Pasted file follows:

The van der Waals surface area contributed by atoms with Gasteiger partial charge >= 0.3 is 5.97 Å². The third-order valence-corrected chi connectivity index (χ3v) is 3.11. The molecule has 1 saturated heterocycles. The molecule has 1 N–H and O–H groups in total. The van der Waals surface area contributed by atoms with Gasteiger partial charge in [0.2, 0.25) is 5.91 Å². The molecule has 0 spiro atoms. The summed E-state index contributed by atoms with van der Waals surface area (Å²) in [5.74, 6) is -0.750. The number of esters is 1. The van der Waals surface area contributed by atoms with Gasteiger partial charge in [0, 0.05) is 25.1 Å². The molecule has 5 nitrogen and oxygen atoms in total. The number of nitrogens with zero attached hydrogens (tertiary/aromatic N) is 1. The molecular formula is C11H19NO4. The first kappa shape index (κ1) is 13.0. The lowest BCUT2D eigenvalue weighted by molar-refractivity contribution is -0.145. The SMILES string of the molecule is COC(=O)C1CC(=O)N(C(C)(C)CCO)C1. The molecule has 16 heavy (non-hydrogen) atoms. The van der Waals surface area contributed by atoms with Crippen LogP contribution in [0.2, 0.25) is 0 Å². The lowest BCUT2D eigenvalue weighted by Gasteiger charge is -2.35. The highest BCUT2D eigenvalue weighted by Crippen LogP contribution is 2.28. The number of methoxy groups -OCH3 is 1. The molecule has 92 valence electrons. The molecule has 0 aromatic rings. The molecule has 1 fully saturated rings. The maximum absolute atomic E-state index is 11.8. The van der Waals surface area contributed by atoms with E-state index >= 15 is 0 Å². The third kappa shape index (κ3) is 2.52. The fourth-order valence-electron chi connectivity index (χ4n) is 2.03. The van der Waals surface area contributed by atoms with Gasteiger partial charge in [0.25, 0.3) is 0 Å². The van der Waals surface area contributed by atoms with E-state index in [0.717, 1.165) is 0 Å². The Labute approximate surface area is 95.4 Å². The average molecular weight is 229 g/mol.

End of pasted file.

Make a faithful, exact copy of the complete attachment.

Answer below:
The van der Waals surface area contributed by atoms with Gasteiger partial charge >= 0.3 is 5.97 Å². The third-order valence-corrected chi connectivity index (χ3v) is 3.11. The molecule has 1 saturated heterocycles. The molecule has 1 N–H and O–H groups in total. The van der Waals surface area contributed by atoms with Gasteiger partial charge in [0.2, 0.25) is 5.91 Å². The molecule has 0 spiro atoms. The summed E-state index contributed by atoms with van der Waals surface area (Å²) in [5.74, 6) is -0.750. The number of esters is 1. The van der Waals surface area contributed by atoms with Gasteiger partial charge in [0, 0.05) is 25.1 Å². The molecule has 5 nitrogen and oxygen atoms in total. The number of nitrogens with zero attached hydrogens (tertiary/aromatic N) is 1. The molecular formula is C11H19NO4. The first kappa shape index (κ1) is 13.0. The lowest BCUT2D eigenvalue weighted by molar-refractivity contribution is -0.145. The SMILES string of the molecule is COC(=O)C1CC(=O)N(C(C)(C)CCO)C1. The molecule has 16 heavy (non-hydrogen) atoms. The van der Waals surface area contributed by atoms with Crippen LogP contribution in [0.2, 0.25) is 0 Å². The lowest BCUT2D eigenvalue weighted by Gasteiger charge is -2.35. The highest BCUT2D eigenvalue weighted by Crippen LogP contribution is 2.28. The number of methoxy groups -OCH3 is 1. The molecule has 92 valence electrons. The molecule has 0 aromatic rings. The molecule has 1 fully saturated rings. The maximum absolute atomic E-state index is 11.8. The van der Waals surface area contributed by atoms with E-state index >= 15 is 0 Å². The third kappa shape index (κ3) is 2.52. The fourth-order valence-electron chi connectivity index (χ4n) is 2.03. The van der Waals surface area contributed by atoms with Gasteiger partial charge in [0.25, 0.3) is 0 Å². The van der Waals surface area contributed by atoms with E-state index in [0.717, 1.165) is 0 Å². The Labute approximate surface area is 95.4 Å². The average molecular weight is 229 g/mol.